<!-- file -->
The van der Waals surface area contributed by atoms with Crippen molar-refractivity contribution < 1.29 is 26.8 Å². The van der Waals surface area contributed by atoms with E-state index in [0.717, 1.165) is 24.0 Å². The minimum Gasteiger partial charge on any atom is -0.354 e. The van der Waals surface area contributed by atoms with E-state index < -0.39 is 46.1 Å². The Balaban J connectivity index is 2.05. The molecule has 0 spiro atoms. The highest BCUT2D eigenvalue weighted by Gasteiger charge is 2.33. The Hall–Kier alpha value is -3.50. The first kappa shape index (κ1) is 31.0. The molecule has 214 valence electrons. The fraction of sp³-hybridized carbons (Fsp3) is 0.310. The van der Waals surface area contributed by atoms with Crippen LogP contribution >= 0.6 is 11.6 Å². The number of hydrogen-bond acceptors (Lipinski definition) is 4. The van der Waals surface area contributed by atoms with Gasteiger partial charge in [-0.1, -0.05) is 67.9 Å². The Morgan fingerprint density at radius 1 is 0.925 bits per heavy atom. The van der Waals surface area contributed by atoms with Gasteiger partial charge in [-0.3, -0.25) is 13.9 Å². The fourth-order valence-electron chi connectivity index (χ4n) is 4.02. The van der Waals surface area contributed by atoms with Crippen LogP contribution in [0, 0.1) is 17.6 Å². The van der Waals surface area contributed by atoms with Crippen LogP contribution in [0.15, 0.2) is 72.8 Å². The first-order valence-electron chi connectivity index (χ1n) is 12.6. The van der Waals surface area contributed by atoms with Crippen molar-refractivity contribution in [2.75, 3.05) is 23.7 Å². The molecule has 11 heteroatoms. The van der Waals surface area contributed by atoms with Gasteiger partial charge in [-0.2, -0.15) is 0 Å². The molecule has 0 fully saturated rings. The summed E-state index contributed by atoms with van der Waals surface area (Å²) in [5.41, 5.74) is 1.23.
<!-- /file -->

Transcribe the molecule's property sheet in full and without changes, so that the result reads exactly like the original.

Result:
The van der Waals surface area contributed by atoms with Crippen molar-refractivity contribution < 1.29 is 26.8 Å². The van der Waals surface area contributed by atoms with E-state index in [0.717, 1.165) is 24.0 Å². The minimum Gasteiger partial charge on any atom is -0.354 e. The van der Waals surface area contributed by atoms with E-state index < -0.39 is 46.1 Å². The Balaban J connectivity index is 2.05. The molecule has 0 spiro atoms. The highest BCUT2D eigenvalue weighted by Gasteiger charge is 2.33. The Hall–Kier alpha value is -3.50. The first kappa shape index (κ1) is 31.0. The molecule has 214 valence electrons. The fraction of sp³-hybridized carbons (Fsp3) is 0.310. The van der Waals surface area contributed by atoms with Crippen LogP contribution >= 0.6 is 11.6 Å². The number of hydrogen-bond acceptors (Lipinski definition) is 4. The van der Waals surface area contributed by atoms with Gasteiger partial charge in [-0.1, -0.05) is 67.9 Å². The Morgan fingerprint density at radius 1 is 0.925 bits per heavy atom. The van der Waals surface area contributed by atoms with Gasteiger partial charge in [-0.3, -0.25) is 13.9 Å². The fourth-order valence-electron chi connectivity index (χ4n) is 4.02. The van der Waals surface area contributed by atoms with Crippen LogP contribution in [0, 0.1) is 17.6 Å². The van der Waals surface area contributed by atoms with Crippen LogP contribution in [0.15, 0.2) is 72.8 Å². The first-order valence-electron chi connectivity index (χ1n) is 12.6. The van der Waals surface area contributed by atoms with Crippen molar-refractivity contribution in [2.75, 3.05) is 23.7 Å². The molecule has 11 heteroatoms. The van der Waals surface area contributed by atoms with Gasteiger partial charge in [-0.2, -0.15) is 0 Å². The molecule has 0 fully saturated rings. The summed E-state index contributed by atoms with van der Waals surface area (Å²) in [5.41, 5.74) is 1.23.